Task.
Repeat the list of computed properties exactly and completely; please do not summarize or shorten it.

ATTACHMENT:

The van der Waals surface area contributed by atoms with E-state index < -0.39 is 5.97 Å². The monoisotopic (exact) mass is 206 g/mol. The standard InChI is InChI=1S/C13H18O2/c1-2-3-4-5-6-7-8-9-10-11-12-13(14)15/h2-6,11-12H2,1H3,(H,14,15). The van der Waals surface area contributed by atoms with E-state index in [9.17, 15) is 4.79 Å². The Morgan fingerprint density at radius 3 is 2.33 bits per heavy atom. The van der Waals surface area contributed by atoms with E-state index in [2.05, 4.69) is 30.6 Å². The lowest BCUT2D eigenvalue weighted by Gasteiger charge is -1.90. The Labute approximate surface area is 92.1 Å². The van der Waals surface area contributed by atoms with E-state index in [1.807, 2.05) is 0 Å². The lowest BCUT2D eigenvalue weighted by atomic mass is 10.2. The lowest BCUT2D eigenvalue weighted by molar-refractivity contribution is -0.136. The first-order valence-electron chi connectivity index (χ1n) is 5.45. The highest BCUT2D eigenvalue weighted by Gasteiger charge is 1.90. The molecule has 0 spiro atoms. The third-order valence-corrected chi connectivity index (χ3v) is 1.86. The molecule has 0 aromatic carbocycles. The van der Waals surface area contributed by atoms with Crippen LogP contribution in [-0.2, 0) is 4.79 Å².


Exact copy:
The van der Waals surface area contributed by atoms with E-state index < -0.39 is 5.97 Å². The monoisotopic (exact) mass is 206 g/mol. The standard InChI is InChI=1S/C13H18O2/c1-2-3-4-5-6-7-8-9-10-11-12-13(14)15/h2-6,11-12H2,1H3,(H,14,15). The van der Waals surface area contributed by atoms with E-state index in [9.17, 15) is 4.79 Å². The Morgan fingerprint density at radius 3 is 2.33 bits per heavy atom. The van der Waals surface area contributed by atoms with E-state index in [2.05, 4.69) is 30.6 Å². The lowest BCUT2D eigenvalue weighted by Gasteiger charge is -1.90. The Labute approximate surface area is 92.1 Å². The van der Waals surface area contributed by atoms with E-state index in [1.807, 2.05) is 0 Å². The lowest BCUT2D eigenvalue weighted by atomic mass is 10.2. The lowest BCUT2D eigenvalue weighted by molar-refractivity contribution is -0.136. The first-order valence-electron chi connectivity index (χ1n) is 5.45. The highest BCUT2D eigenvalue weighted by Gasteiger charge is 1.90. The molecule has 0 spiro atoms. The third-order valence-corrected chi connectivity index (χ3v) is 1.86. The molecule has 0 aromatic carbocycles. The van der Waals surface area contributed by atoms with Crippen LogP contribution in [-0.2, 0) is 4.79 Å².